Could you do me a favor and look at the beautiful faces below?
Image Source: Pexels
Each of these young people is different; they wear different clothes, have different personalities and values, and pursue different goals in life. Everything about them is unique because every person has a distinct worldview and different interests.
Does this matter to you as a business owner?
The answer is: absolutely.
Let me ask you another question about this beautiful picture.
Do you think these young people like being told what to buy?
While we certainly can’t ask them about this, chances are that no one of these four individuals lets businesses dictate their preferences and interests in clothing, electronics, and other products and services.
Why am I so sure about this? Well, it’s clear that the pictured individuals are most likely Millennials (ages 23 to 38 in 2019), the generation who is known for being deeply suspicious of corporate powers and lacking trust in brands.
But does that mean that Millennials – and many other people, for that matter – will never trust a business that makes an attempt to market a product or service to them?
The answer is a bit complicated because Millennials want to form an emotional connection with brands, which means that traditional advertising is a bad idea for businesses targeting this generation.
There’s a specific reason why I told you that each of the individuals in the image has different personalities etc. To create that emotional connection, a brand needs to understand its target audience’s needs and issues, therefore, some degree of personalization is also required.
In this article, I’m going to share four tips that you can use to evoke genuine emotion and reach out to your target audience, Millennials or other generations, with personalization and emotional marketing.
A bit about emotional marketing
Gone are the days when brands could advertise their products and services in any way they wanted. Customers are so sick and tired of hard-sell advertising, they won’t even bother considering buying from a business that chooses to use it.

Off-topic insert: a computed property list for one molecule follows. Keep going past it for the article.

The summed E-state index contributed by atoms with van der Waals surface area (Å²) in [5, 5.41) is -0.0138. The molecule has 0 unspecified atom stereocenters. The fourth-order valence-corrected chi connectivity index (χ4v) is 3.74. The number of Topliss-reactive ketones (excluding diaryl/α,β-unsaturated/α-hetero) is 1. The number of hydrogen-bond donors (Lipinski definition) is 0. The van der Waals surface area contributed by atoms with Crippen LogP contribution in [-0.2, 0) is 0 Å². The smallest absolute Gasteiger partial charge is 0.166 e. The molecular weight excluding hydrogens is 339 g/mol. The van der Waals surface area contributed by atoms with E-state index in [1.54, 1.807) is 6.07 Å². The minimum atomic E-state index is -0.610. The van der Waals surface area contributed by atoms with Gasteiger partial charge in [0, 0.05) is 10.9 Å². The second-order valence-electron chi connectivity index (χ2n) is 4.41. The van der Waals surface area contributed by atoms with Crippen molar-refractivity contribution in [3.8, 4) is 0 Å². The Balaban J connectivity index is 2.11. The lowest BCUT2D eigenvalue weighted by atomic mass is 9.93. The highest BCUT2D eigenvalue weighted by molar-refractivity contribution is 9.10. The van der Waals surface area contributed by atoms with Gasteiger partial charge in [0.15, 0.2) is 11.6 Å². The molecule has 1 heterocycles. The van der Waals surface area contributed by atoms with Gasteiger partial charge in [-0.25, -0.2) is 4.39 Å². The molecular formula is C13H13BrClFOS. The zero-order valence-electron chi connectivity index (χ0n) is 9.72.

Well, the answer is simple: traditional advertising is NOT focused on the customer.
“Traditional advertising is detached from their real needs, so it cannot evoke the emotional response that creates the intention to buy,” explains Anthony McGregor, a social media specialist from PickWriters.
Emotional marketing places a special emphasis on that response and prioritizes personalization to target customers, therefore, it has a much bigger chance to convince people to try your brand.
Let’s consider an example of emotional marketing.
The video below was created by Nike in collaboration with Kyrie Irving, one of the point guards currently playing in the NBA.
Here’s the description of the video, as given by Nike on the official webpage of the campaign:
Kyrie Irving’s mother died when he was nine years old, leaving his father, Drederick, to raise Kyrie and his sister alone. Her passing spurred Kyrie’s father to assume the full responsibilities of parenthood and sacrifice his dream of one day playing in the NBA – and then to pass that dream and opportunity along to Kyrie.
And here’s how they made that into a beautiful Instagram post.
As you can see, Nike is using a story of a great individual to evoke that much-needed emotion in the target audience consisting of people following the NBA.
No in-your-face advertising.
Just a story of how a father dedicating his life to his son could play basketball at the highest level.
Now, let’s move to personalization
The essence of this concept is simple: to attract the attention of a certain customer, you have to make sure that your marketing considers their interests, needs, preferences, and issues.
Personalized content that has real value for the customer is the key to selling in the modern crowded online marketplace.
(by the way, the content will be even better if you add the emotional element to it, just like Nike did in the ad above)